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More Democrat Blues: House Speaker May Lose

Anti-incumbent fervor dogs Tom Foley

TOM FOLEY, looking comfortable in a gray suit and cheerful yellow tie, appears unruffled as he greets constituents at an open house at Thermoguard Equipment Company, which is celebrating the expansion of its plant here.

But after being reelected in this conservative district every two years since 1964, the Democratic congressman faces perhaps the toughest race of his career. Polls show him behind, and though he has come back before, analysts see several forces weighing against him.

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As Speaker of the House, he is a symbol of Congress at a time when the legislative branch has reached a new low in public esteem. His position also ties him closely to President Clinton, whose popularity is sagging; and some voters say Mr. Foley has been working more for the Clinton agenda than for their own on issues such as health care, taxes, and gun control.

Perhaps worst of all, the Speaker sued to overturn a state ballot initiative limiting congressional terms to six consecutive years in the House and 12 in the Senate. The limit will would not affect Foley until 1998. A poll in the district found that 74 percent thought he should drop the lawsuit and 64 percent supported the idea of national term limits by constitutional amendment.

``That's the one that broke the camel's back,'' says Jason Hansen, who says he voted for Foley in 1992 but won't this year. Mr. Hansen, a Thermoguard employee, says that while he does not support the concept of term limits, Foley should not have opposed a majority of state voters. Similarly, Hansen says he does not want to own an assault weapon, but ``when the government says I can't have one, that annoys me.''

Such concerns make the climate ripe for a victory by Republican George Nethercutt, who promises to spend no more than six years in the House and opposes gun control.

In the Sept. 20 primary, Republicans won 65 percent of the vote in an open primary to Foley's 35 percent. Some of this margin represents disproportionate Republican turnout to choose a nominee.

Still, a poll of likely voters the following week by Elway Research of Seattle put Mr. Nethercutt over Foley by a 51 to 37 margin, with 12 percent undecided.

Since the Speaker is the third-ranking elected official in the land behind the president and vice president, the race here will measure the strength of the nation's anti-incumbent mood and the appeal of a conservative agenda that includes term limits, a line-item veto, tax cuts, and a balanced-budget amendment.

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Republicans expect to be the big winners this year - perhaps even recapturing control of Congress from the Democrats. Unseating Foley would be a symbolic coup, whether or not the larger GOP effort succeeds. No sitting Speaker has been deposed since 1860. Of more than a hundred hotly contested House races, this will likely be the most closely watched.

Some here are loath to kiss Foley's clout goodbye. ``You'd be pretty stupid to vote out the Speaker of the House,'' says Chuck Sullivan, a Thermoguard employee as he fills a plate with potato salad, beans, and a burger.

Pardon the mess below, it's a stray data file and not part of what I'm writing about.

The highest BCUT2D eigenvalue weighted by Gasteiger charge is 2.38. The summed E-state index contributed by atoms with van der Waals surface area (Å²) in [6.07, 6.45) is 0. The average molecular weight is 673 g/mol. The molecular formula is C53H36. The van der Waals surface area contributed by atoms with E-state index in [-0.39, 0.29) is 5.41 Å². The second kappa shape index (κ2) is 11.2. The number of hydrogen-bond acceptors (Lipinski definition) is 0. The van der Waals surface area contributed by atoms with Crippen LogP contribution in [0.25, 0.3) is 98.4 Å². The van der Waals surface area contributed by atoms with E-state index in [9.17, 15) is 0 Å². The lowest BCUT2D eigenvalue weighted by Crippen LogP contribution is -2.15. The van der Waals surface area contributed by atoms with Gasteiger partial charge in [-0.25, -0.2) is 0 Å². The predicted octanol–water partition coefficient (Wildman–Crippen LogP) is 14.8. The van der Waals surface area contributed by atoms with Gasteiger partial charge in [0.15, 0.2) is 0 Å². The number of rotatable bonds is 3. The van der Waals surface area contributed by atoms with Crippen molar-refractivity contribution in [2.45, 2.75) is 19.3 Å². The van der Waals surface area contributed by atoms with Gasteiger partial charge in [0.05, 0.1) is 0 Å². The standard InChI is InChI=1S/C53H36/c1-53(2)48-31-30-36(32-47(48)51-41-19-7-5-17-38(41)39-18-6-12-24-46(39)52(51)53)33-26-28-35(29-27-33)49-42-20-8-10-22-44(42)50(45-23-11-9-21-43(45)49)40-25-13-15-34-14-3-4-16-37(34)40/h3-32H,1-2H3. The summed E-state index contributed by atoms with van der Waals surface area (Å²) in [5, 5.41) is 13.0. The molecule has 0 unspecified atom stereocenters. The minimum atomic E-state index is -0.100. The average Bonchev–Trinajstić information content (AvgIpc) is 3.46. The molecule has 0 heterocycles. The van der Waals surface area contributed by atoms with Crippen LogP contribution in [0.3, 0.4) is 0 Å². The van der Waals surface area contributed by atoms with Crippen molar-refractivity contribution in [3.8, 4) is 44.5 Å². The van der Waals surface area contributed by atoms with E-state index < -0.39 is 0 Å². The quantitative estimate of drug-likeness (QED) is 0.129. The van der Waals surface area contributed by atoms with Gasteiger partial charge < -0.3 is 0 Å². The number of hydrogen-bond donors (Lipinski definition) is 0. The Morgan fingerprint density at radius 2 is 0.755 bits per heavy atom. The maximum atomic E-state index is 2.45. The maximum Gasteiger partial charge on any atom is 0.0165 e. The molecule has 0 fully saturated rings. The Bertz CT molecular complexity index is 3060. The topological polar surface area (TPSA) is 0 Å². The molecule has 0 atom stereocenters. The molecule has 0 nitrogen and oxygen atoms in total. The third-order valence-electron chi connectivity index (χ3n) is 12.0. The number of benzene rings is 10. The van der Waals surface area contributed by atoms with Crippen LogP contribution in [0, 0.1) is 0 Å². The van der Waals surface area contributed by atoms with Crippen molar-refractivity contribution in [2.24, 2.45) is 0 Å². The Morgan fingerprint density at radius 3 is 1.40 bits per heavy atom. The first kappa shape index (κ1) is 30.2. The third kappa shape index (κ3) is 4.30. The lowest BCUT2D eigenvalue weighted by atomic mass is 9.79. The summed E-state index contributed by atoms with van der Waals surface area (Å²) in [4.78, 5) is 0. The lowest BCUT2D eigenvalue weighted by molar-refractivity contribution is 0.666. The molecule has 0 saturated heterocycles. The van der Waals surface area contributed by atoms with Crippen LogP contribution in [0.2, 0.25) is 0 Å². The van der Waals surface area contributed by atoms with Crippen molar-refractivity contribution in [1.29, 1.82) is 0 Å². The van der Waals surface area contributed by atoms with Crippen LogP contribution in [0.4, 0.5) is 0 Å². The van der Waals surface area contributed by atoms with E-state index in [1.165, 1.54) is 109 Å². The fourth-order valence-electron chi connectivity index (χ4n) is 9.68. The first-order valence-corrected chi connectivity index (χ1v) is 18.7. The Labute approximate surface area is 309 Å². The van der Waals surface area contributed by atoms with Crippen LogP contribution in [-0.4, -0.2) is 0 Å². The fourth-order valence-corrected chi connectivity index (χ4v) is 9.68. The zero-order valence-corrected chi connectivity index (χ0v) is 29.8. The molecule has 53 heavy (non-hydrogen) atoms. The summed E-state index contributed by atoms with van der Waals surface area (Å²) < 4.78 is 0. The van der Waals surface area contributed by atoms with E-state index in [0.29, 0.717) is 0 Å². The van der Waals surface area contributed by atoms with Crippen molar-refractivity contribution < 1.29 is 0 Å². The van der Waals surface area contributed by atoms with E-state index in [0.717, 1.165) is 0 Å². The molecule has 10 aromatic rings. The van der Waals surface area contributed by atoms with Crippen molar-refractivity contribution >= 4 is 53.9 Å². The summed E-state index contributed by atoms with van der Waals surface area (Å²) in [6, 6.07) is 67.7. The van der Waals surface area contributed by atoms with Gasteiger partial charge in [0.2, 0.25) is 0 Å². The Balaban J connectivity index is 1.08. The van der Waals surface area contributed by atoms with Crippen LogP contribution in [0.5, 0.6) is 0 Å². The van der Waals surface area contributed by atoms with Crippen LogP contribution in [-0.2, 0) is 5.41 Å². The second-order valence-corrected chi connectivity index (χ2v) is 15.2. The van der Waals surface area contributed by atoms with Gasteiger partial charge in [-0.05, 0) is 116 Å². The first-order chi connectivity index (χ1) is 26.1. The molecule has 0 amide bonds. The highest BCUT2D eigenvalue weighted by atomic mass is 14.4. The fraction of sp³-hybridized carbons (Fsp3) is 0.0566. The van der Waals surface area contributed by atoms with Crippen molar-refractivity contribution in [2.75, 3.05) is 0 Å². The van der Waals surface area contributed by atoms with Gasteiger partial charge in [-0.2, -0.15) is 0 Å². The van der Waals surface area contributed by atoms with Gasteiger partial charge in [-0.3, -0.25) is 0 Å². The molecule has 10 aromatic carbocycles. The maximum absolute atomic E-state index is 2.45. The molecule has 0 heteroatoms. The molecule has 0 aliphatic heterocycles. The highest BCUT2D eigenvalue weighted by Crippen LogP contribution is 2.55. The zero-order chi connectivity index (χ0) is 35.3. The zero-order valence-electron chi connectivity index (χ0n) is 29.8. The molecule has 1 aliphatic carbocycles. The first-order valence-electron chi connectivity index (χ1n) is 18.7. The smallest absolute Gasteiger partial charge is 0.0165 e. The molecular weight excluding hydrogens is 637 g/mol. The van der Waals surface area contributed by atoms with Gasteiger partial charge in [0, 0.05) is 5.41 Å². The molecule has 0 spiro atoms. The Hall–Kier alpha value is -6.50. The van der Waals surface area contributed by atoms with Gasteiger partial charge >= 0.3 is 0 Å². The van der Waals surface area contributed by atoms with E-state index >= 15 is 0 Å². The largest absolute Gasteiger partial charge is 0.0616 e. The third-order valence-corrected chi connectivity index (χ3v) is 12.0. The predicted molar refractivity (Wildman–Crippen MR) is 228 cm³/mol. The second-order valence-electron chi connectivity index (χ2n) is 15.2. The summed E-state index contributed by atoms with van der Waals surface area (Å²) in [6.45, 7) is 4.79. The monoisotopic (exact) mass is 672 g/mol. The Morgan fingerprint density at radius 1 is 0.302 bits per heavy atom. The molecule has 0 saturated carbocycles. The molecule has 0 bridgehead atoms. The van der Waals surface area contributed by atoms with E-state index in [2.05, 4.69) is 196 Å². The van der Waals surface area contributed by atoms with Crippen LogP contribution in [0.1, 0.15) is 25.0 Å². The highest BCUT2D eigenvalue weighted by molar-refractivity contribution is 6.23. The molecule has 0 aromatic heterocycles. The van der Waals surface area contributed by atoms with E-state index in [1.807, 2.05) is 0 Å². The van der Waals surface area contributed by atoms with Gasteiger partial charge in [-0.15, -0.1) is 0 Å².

Others, however, are equally adamant about overturning the status quo. ``I'd like to see a businessman in there instead of a congressman,'' says Dave Sexton, another company worker.

David Olson, a political science professor at the University of Washington in Seattle, expects a close race. ``This is going to be a catfight,'' Mr. Olson says. ``Tom Foley's strategy has got to be to... present himself as just regular Tom,'' not as an insider with lots of seniority that can benefit the district.

Aiding Foley will be his dignified demeanor, low-key campaign style, and years of personal contact with people all over the sprawling Fifth District, which covers the eastern third of the state.

Nethercutt, despite his lead in the polls, describes himself as ``scared'' and behind Foley in fund-raising. Still, the attorney has advantages of his own, starting with a simple message that appeals to the conservative base of this district.

``There is a perception in this district and nationally that government has gotten too big, out of control,'' Nethercutt says in an interview.

Analysts say that unlike past challengers to Foley, Nethercutt matches the Speaker's low-key style. In the primary, voters rejected two of these former challengers in favor of Nethercutt, who is seeking the post for the first time. ``There's a pent-up energy here for a new face'' in Congress, Nethercutt says.

Foley's district, where golden range land stretches out toward tree-studded hills, is known as the Inland Empire. Spokane, the second-largest city in the state, holds the majority of voters.

The area has been booming in recent years as newcomers, many of whom are from California, set up businesses alongside the traditional industries of agriculture, mining, ranching, and aluminum smelting. Observers say the new residents, seeking a haven from crime and overregulation of business, are likely to be Nethercutt supporters.

Also mobilizing for the GOP are National Rifle Association members. Hansen, the Thermoguard employee who opposes the Speaker, wore a sticker saying, ``I'm the NRA and I vote.''

``A lot of my friends are getting registered'' he says, so they can vote against Foley.

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